The Ultimate Guide to Recording Period Gun Sound Effects Pt. I
Updated: May 5, 2021
Guns & Audio - what could be cooler? If you've ever wanted go record some of your own gun sounds then this read is for you.
Last year I had the killer experience of serving as Supervising Sound Editor for a Civil War era western filmed in Oklahoma. Of Course... no western is complete without the classic gunslinging shootouts between the cowboy and the bandit, and this story was no exception. Needless to say, I was stoked to be on board!
The film featured a classic arsenal of weapons: Henry, Remington, Winchester, Derringer, & Colts just to name a few. It was important that we stay true to these period weapon sounds, and not just reach for any old gun shot that a SFX library could offer. No no... our audience is smarter than that. This film will be seen by historians, weapons enthusiasts, and cowboys alike. At the very least we owe it to our audience to recreate the sound of these story in the most authentic and impactful manner possible.
Here's a little rundown of what you can expect from this write-up:
Record or Record Not?
Much to my delight, the film's director was very keen on making sure these guns sounded authentic and impactful. I looked in a number of places for the right library sounds but I just couldn't come up with anything that would authentically cover the whole film. Some of these "legacy" period gun libraries have a very distinct sonic character. Crossing between multiple sound libraries would present a massive dramatic shift that would destroy our element of authenticity. I needed all my sounds to be grounded in the same sonic space. Not to mention I wouldn't be able to cover all my needed perspectives with library sounds.
It became evident these SFX libraries were not going to cut it, this film's firearms needed their own sonic signature to tell a believable story. We needed to create our own library. We were off!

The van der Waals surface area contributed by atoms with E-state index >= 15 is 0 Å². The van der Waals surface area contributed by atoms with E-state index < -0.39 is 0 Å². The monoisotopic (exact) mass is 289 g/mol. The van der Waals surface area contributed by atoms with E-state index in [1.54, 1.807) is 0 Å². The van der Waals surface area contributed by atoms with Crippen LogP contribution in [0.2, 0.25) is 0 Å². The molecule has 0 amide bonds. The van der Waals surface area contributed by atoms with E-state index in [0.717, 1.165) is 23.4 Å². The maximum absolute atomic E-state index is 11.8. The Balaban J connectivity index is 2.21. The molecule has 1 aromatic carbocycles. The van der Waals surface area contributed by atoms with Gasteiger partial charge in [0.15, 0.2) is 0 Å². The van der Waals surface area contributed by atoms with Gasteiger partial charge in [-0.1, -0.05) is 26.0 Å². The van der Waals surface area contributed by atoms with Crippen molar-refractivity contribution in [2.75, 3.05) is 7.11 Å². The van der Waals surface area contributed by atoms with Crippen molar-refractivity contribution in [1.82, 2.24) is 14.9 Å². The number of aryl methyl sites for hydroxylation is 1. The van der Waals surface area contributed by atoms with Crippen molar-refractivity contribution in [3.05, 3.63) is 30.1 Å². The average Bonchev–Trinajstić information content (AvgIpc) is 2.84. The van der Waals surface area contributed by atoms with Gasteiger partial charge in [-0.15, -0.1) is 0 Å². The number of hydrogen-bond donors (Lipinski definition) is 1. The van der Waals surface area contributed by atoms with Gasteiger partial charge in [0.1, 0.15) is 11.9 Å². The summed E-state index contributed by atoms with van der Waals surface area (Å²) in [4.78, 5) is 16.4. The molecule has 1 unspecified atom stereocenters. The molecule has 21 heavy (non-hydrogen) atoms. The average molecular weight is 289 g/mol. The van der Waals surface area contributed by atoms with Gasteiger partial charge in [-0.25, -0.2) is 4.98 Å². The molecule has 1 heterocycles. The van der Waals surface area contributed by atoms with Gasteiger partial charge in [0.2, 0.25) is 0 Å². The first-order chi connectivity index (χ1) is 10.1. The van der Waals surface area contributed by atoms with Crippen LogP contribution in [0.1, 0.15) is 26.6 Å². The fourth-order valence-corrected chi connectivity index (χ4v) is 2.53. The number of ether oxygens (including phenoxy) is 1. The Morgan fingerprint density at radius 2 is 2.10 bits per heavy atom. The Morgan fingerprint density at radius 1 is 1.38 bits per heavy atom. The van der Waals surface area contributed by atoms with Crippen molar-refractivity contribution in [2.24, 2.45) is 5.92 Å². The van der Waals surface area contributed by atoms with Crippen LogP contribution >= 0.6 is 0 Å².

A Little R&D
Now... firearm sounds are not something you just wanna run out and capture without a solid plan in place. This needs a little R&D before ever stepping outside with a mic & recorder. Thankfully some heavy hitters have gone before us in this area, and left behind some great nuggets of advice on the topic.
Special thanks to Chuck Russom, Charles Maynes, and Frank Bry for their expert write-ups on the subject - these were my bible when I was just starting out.
Initially I noted the types of weapons, locations, microphones, mic placement, recording equipment, and safety protocols that they were using. This gave me a massive leg up vs. just jumping in from ground-zero.
The Popcorn Effect
You'll hear this term thrown around quite a bit when researching the topic of gun recording. "Popcorn Effect" describes the fact that firearms have an extremely loud and short transient pop when fired. The meat of the blast comes immediately after at a significantly lower volume. If you set your recorder to allow the transient to come through unclipped, you'll end with a result that sounds like popcorn popping - far from the sound we're looking for. Great recordists know that you have to be comfortable letting the initial transient go beyond clipping territory in order to capture the great stuff that immediately follows. More on this to come.